Those hits the Blackhawks took from the Columbus Blue Jackets in their 1-0 loss Thursday night at the United Center were nothing compared to the shots coach Denis Savard laid on them after the game.
An angry Savard ripped into his team for failing to deliver the proper effort in what was an important game for the Hawks on so many levels.
"I'm disappointed and (ticked) off about the effort," Savard said. "This is a divisional game, we're fighting for our lives here, we want to get in the playoffs, we have a nice crowd, and this is what they give us?
"I think they forgot last summer or two summers ago or three summers ago what we gave them. We commit to them and they're very happy when they sign it … well, commit to us, commit to the jersey, commit to the people here."
Savard refused to name names, saying to reporters that they know who he's talking about.
Forwards Martin Havlat, Robert Lang and Tuomo Ruutu each signed contracts worth in the millions. Havlat is the highest-paid Hawks forward at $6 million a year.
"I don't care, skill, no skill -- to gain an inch in this league you've got to want to do it, you've got to want to work," Savard said. "It's going to be tough, you might get a cut, you might get bruised, but so what? The last time I checked they're getting pretty good money to do it.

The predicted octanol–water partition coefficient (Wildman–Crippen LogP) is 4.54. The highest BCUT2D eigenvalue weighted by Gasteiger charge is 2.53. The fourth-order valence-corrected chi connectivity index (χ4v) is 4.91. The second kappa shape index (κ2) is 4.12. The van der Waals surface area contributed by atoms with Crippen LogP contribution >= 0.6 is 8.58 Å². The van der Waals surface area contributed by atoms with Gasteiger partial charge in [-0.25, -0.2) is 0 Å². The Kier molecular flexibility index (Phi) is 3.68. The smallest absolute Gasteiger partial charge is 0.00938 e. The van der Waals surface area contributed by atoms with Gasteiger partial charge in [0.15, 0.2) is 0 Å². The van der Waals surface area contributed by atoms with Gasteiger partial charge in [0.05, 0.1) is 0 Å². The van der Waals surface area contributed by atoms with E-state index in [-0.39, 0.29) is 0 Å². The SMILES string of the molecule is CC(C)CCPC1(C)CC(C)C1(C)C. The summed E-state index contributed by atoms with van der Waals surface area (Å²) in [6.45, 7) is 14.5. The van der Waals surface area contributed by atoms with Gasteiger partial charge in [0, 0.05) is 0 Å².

"I don't care, you've got to play hard, you've got to compete, you've got to go to the net -- if you get cut, too bad, that's the way it is," Savard said, his voice rising. "You go in our locker room and I guarantee you there's nobody wearing an ice pack or getting stitches done, none of them.
"But go in their (Blue Jackets') locker room. I guarantee they've got a bunch of guys with ice packs. I think my message is pretty clear, and I won't accept it."
A win in their final game before the all-star break could have put the Hawks two games over .500, but instead they are 23-23-4 and 6 points behind Columbus.
It also was the Hawks' final appearance on home ice before a seven-game road trip. By the time the Hawks return to the UC on Feb. 17, they could be dead and buried in the Western Conference playoff race.
It also was a big game for goalie Nikolai Khabibulin, who started for the first time since a Jan. 11 loss to Minnesota.
Khabibulin was solid, beaten only on a redirection by Crystal Lake native Jared Boll in the second period.
"I knew I needed to play well and I thought I did," Khabibulin said. "I'm not happy we lost, but at the same time I'm happy with the way I played."
Khabibulin was about the only one Savard didn't lump into his postgame outburst.
"We just didn't battle," Savard said. "It doesn't matter how skilled you are, you've got to want to battle, period. If you don't want to battle, you won't play here."
The power play again was a mess, going 0-for-5 and never threatening once to beat goalie Pascal Leclaire, whose eighth shutout might have been his easiest.